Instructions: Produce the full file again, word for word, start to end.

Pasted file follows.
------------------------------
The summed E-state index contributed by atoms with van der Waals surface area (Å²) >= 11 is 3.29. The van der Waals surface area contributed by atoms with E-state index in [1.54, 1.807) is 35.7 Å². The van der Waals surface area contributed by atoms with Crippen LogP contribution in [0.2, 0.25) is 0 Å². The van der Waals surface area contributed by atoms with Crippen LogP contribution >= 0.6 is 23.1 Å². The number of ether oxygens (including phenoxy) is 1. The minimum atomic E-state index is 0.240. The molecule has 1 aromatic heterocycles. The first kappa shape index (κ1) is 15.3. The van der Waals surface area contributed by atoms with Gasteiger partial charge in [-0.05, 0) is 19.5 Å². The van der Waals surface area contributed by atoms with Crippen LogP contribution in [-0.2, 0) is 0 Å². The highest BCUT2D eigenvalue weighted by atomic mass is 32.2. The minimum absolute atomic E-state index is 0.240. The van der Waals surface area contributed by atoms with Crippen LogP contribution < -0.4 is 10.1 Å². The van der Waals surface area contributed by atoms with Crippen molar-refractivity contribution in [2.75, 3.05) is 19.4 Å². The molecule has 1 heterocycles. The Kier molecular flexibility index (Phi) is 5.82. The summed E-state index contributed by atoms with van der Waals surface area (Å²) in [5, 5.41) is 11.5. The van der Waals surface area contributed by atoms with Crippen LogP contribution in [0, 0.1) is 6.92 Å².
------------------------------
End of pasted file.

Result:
The summed E-state index contributed by atoms with van der Waals surface area (Å²) >= 11 is 3.29. The van der Waals surface area contributed by atoms with E-state index in [1.54, 1.807) is 35.7 Å². The van der Waals surface area contributed by atoms with Crippen LogP contribution in [0.2, 0.25) is 0 Å². The van der Waals surface area contributed by atoms with Crippen LogP contribution >= 0.6 is 23.1 Å². The number of ether oxygens (including phenoxy) is 1. The minimum atomic E-state index is 0.240. The molecule has 1 aromatic heterocycles. The first kappa shape index (κ1) is 15.3. The van der Waals surface area contributed by atoms with Gasteiger partial charge in [-0.05, 0) is 19.5 Å². The van der Waals surface area contributed by atoms with Crippen LogP contribution in [-0.2, 0) is 0 Å². The highest BCUT2D eigenvalue weighted by atomic mass is 32.2. The minimum absolute atomic E-state index is 0.240. The van der Waals surface area contributed by atoms with Crippen LogP contribution < -0.4 is 10.1 Å². The van der Waals surface area contributed by atoms with Crippen molar-refractivity contribution in [2.75, 3.05) is 19.4 Å². The molecule has 1 heterocycles. The Kier molecular flexibility index (Phi) is 5.82. The summed E-state index contributed by atoms with van der Waals surface area (Å²) in [5, 5.41) is 11.5. The van der Waals surface area contributed by atoms with Crippen LogP contribution in [0, 0.1) is 6.92 Å².